Cui Tiankai, the 69-year-old career diplomat who has served as China’s ambassador to the United States since April 2013, is getting ready to go home.
American analysts mostly give Cui high marks for how he represented his country — or at least its government — during his eight-year tenure. But they also question the degree to which he or any Chinese diplomat has been able to influence decision-making in Beijing.
Winston Lord, former U.S. ambassador to China, and Bonnie Glaser, director of the Asia Program at the German Marshall Fund in Washington, are among those who say Cui has been a highly effective diplomat.
“Ambassador Cui Tiankai has done an outstanding job in my view, during a very difficult period,” Lord said in a phone interview from his home in New York.
The fact that Cui remained in his post for so long attests to his skill and the respect in which he is held, Lord said. “He’s been very strong in defending Chinese interests, of course, but he’s always done so with a sense of trying to encourage some sort of dialogue, even though we’ve got some sharp disagreements.”
Glaser attended some events Cui hosted at the Chinese Embassy. When asked about the senior diplomat’s mannerisms at those functions, she recalled that “sometimes he was gracious, sometimes he used tougher language when that was appropriate — he’s a very good diplomat, and he adjusts his messaging based on the prevailing situation in the U.S.-China relationship.”
When Cui took up his post, he spoke of China as the “largest developing country” and the U.S. as “the largest developed one.” He said the relationship was driven by “the ever-expanding converging interests between our two countries and the common responsibility that we share in safeguarding world peace, promoting sustainable development of the global economy.”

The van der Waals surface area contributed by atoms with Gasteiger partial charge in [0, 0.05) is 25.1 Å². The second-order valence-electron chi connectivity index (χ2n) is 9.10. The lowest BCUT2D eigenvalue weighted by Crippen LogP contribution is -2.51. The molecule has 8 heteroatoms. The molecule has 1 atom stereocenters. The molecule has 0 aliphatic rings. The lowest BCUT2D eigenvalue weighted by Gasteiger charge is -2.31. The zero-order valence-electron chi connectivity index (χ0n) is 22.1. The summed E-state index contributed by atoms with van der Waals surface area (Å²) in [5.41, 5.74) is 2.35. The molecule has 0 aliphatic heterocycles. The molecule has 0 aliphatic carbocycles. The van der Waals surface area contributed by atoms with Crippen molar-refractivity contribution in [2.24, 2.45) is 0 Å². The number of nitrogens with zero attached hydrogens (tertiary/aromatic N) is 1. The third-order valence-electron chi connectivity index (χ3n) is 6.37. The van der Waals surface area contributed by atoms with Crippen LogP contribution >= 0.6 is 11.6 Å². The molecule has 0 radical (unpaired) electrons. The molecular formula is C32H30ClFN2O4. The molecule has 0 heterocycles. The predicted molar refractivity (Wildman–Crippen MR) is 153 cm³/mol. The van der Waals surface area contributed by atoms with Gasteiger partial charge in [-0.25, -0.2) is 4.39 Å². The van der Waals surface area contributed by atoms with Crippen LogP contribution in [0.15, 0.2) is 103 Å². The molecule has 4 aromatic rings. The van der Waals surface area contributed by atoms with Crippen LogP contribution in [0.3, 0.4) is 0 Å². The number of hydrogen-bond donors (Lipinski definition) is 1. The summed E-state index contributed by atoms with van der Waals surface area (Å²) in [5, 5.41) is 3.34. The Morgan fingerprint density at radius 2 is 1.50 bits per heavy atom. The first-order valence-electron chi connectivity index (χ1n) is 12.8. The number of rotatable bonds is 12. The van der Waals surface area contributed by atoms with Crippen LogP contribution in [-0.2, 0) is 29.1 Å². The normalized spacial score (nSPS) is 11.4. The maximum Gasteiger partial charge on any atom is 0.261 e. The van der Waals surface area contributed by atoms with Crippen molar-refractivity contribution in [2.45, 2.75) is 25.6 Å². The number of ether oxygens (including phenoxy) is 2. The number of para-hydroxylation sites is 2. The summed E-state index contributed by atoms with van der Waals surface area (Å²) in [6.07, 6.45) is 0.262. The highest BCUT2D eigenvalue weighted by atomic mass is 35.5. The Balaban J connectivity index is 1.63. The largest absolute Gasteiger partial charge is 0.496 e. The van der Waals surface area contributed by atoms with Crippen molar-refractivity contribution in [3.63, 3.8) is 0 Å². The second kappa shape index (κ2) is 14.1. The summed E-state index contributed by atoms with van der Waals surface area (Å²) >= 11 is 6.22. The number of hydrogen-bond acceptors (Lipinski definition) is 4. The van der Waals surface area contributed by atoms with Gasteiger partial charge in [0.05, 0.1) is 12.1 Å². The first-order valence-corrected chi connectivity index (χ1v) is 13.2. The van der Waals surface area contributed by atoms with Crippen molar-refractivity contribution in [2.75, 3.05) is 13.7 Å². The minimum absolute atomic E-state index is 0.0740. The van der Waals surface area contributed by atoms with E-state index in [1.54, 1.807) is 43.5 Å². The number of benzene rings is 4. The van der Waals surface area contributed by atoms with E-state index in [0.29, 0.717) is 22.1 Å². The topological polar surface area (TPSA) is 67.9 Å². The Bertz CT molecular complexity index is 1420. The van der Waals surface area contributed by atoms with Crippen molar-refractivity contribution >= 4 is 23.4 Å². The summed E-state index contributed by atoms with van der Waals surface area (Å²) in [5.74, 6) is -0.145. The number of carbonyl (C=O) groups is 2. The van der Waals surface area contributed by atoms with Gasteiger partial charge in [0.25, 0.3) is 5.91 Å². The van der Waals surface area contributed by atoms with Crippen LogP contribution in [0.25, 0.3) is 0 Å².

Eight years later, relations between the two countries have reached their lowest ebb in decades as Beijing adopts a more aggressive posture around the world — sending out a new breed of diplomats described as “wolf warriors.”
“Even though people would admire [China’s] economic progress, the wolf warrior approach to diplomacy, the repression at home, [hostile] actions abroad have meant a decline in how China is viewed around the world,” Lord said.
However, neither he nor Glaser sees Cui as part of that new breed.
Traditionally, ambassadors have three main responsibilities, “no matter which country you represent,” Lord said in the phone interview. In addition to representing the home country and its interests, an ambassador is tasked with reporting on developments in the host country and making policy recommendations.
A Chinese ambassador in Washington is expected to give officials in Beijing “a real feel for the American scene; that’s very important,” said Lord. But, he added, it may be difficult for Cui or any Chinese diplomat to be entirely candid.
“I think the American ambassador has a somewhat easier time than the Chinese ambassador,” he said. “If our ambassador sends home frank views — for example, disagreeing with what Washington is doing, or perhaps saying that the Chinese point of view is reasonable — that will be respected; he’s expected to be candid. He shouldn’t need be overly belligerent or overly rosy in his views of his host country. All he’s got to do is be honest.”
The Chinese ambassadors, meanwhile, “probably are going to have a more difficult time,” he said. “It’s a lot more difficult politically for the [Chinese] ambassador here to go back to Beijing and say, ‘Look, you’re making a mistake,’ or that the American point of view is not unreasonable.”
David Stilwell, who served as the U.S. assistant secretary of state for the Bureau of East Asian and Pacific Affairs from June 2019 until January, said Cui’s dilemma has its roots in the political culture in Beijing.
“I feel sorry for Ambassador Cui; he’s been between a rock and a hard place for the last eight years,” Stilwell said in a phone interview from Honolulu. “As the man on the ground in D.C., he was responsible for telling Beijing what to expect from the new administration.” Stilwell was referring to hardened stance towards the Chinese government adopted by the administration led by President Donald Trump.
Criticism ‘not tolerated’
However, “suggesting that General Secretary Xi [Jinping] needed to change course, to compromise, would be tantamount to criticism,” Stilwell continued. “In the cult of personality that surrounds Xi Jinping, criticism is not tolerated.”
Stilwell said that he imagined “Cui saw the train wreck that was coming but couldn’t do anything to stop it, nor could he get out of the way.” By “train wreck,” Stilwell said he was referring to the perception in Beijing of the drastic downturn in bilateral relations.
“From where I sat, it was long overdue course correction,” he said.